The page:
Longreads + Open Thread
Uncertainty, Clearing, Marxists, War, Craziness
Jerry Neumann wrote a post on startups as an attempt to manage uncertainty. It was written in late 2019, but is even more relevant today. If the successful ones are organizations that have adapted to uncertainty, then that's another way to understand why tech companies performed relatively well during the pandemic. They may also be more adaptable than they look to a new regulatory environment.
Marc Rubinstein on where the clearing business came from. It's one of those businesses whose necessity is evidenced by the fact that many of its users don't know it exists. They illustrate the blurry distinction between payments businesses and credit providers; in one sense, every clearinghouse is in the business of making a series of very short-term loans with low credit, but not zero, credit risk.
The Chinese Communist Party faces a new form of domestic unrest—from Marxist workers.
Hopefully this is not a timely essay, but I enjoyed this piece on capital preservation during wars. It's dark, but useful.
Ben Landau-Taylor on literally crazy entrepreneurs. There may be survivorship bias—crazy people will find themselves in more unusual situations, so unusual people are more likely to be slightly crazy. But it's a good narrative about how different establishments either harness or reject high-variance people.
The Last Bull Market is a history of the 1960s markets, written just before the next bull market (the book was published in 1980—and in the last pages, the author does say that if inflation ever gets under control, stocks will go up). One thing the book emphasizes is how much the 60s market was driven by defense stocks. Xerox and Polaroid are two growth stocks that get mentioned a lot from that period, but many more tech companies in that era got most of their revenue from the government: Litton, LTV, Teledyne, General Dynamics, and others were heavily or mostly defense. Even IBM, which didn’t sell much directly to defense, sold plenty of computers to defense contractors. This led to a qualitatively different definition of a “growth stock” and a “technology company”: once they had a working product, the first customer likely to buy it was the biggest customer in the world. That’s a good way for small companies to scale up from ~$0 to Fortune 500 membership. (Also, amusingly, the book talks about the theory that stocks were propped up in the 60s because foreign investors with dollars were worried that they wouldn't get a good real return from holding cash, and chose equities instead. With a few more links in the chain, that's one argument that holds true today: global savings eventually find their way into US equities.)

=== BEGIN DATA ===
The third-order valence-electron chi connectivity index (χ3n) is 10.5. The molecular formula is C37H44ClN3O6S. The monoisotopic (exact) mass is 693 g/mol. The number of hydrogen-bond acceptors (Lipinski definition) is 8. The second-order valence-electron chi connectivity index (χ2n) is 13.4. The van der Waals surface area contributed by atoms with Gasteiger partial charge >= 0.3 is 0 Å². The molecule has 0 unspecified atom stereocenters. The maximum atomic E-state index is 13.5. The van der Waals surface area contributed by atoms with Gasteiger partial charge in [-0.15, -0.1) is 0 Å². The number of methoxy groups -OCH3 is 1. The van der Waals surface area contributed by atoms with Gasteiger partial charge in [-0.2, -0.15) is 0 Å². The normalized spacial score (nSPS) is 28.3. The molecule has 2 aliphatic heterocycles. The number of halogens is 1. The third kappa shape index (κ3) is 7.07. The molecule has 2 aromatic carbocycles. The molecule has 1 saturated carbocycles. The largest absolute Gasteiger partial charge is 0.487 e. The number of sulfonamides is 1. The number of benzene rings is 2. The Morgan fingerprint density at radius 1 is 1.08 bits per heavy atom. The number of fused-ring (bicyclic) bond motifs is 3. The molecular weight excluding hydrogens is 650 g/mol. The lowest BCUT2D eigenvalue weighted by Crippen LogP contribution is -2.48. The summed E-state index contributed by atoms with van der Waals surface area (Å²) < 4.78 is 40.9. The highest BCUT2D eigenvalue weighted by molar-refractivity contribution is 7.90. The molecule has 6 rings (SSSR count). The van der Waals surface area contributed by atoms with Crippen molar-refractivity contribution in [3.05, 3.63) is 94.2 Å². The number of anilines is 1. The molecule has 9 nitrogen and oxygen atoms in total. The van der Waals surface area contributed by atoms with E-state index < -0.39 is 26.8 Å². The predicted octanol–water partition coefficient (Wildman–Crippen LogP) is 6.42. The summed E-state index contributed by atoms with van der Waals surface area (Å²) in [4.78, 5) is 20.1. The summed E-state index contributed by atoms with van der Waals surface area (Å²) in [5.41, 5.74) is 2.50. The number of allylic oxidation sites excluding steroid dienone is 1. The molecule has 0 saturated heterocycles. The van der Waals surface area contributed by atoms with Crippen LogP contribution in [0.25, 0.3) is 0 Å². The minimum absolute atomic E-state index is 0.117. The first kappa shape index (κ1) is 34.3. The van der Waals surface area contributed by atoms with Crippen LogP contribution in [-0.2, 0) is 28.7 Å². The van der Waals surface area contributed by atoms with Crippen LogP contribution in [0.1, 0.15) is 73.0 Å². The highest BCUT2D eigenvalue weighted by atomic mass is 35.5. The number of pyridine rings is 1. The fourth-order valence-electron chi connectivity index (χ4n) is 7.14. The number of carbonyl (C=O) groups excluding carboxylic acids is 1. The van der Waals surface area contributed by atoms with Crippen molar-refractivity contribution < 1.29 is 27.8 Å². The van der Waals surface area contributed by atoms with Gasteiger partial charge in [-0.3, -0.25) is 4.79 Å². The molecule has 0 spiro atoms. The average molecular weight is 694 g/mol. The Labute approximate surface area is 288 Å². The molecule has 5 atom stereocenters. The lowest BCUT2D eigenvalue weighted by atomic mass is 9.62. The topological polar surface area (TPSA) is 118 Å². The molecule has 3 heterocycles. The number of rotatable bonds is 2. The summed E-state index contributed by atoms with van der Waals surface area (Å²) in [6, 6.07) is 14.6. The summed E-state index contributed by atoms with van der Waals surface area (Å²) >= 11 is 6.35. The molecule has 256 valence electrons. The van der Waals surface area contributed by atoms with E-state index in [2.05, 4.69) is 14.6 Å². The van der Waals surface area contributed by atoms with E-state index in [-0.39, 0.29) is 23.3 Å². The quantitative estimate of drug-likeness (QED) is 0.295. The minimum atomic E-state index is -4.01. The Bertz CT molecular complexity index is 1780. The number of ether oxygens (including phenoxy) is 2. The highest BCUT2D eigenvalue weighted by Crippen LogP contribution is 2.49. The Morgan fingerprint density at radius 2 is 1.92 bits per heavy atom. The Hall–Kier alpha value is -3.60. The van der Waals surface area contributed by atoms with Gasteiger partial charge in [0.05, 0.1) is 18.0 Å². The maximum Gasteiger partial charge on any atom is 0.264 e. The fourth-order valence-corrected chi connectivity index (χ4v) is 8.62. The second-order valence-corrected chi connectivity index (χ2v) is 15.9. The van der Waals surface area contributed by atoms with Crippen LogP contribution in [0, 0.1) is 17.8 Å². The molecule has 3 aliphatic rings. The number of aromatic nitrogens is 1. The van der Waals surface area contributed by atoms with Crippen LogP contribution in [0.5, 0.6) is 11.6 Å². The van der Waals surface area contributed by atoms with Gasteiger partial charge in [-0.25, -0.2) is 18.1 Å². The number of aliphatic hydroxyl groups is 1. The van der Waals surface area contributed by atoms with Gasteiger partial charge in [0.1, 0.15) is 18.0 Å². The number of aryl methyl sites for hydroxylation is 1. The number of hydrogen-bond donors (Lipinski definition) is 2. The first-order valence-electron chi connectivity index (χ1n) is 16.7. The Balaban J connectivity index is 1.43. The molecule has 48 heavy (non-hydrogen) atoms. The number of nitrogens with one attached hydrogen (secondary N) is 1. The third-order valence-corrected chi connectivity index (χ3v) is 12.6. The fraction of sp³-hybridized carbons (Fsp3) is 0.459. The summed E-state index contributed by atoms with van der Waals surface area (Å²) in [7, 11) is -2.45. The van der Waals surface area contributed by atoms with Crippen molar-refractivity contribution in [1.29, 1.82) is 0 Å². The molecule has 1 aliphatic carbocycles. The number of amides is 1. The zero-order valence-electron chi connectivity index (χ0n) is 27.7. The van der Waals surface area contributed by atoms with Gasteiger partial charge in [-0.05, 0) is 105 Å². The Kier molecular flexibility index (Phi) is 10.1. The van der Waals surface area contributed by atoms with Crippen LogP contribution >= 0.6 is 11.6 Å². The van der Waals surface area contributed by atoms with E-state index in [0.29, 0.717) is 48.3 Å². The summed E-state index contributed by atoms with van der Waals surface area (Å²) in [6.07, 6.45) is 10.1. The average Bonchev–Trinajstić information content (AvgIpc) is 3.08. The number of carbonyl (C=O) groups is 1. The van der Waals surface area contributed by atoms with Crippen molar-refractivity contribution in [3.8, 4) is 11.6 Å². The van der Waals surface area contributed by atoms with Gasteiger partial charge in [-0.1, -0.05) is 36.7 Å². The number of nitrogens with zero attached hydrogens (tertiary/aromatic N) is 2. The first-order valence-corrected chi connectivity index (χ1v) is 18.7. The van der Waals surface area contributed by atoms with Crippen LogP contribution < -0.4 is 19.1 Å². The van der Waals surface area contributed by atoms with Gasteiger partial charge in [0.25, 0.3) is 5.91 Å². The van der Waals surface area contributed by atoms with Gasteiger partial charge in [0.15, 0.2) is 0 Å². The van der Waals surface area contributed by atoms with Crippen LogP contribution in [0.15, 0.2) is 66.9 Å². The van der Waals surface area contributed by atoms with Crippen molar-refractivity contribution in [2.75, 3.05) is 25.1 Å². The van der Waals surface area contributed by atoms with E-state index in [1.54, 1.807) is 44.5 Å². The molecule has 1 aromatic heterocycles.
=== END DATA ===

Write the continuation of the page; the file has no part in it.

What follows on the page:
Feel free to post any interesting links or open questions.
One question to get people started: since consumption patterns changed so much in 2020, and will change again in 2021, what price changes can we reasonably use to measure inflation? (i.e. if you're in the "dangerously high inflation" camp in 2021, what prices will verify this or make you change your mind?) I ask in advance because the debate over what inflation will look like in 2021 will, as the year goes on, turn into the debate on what the real rate of inflation is; I'd like to crowdsource some indicators in advance.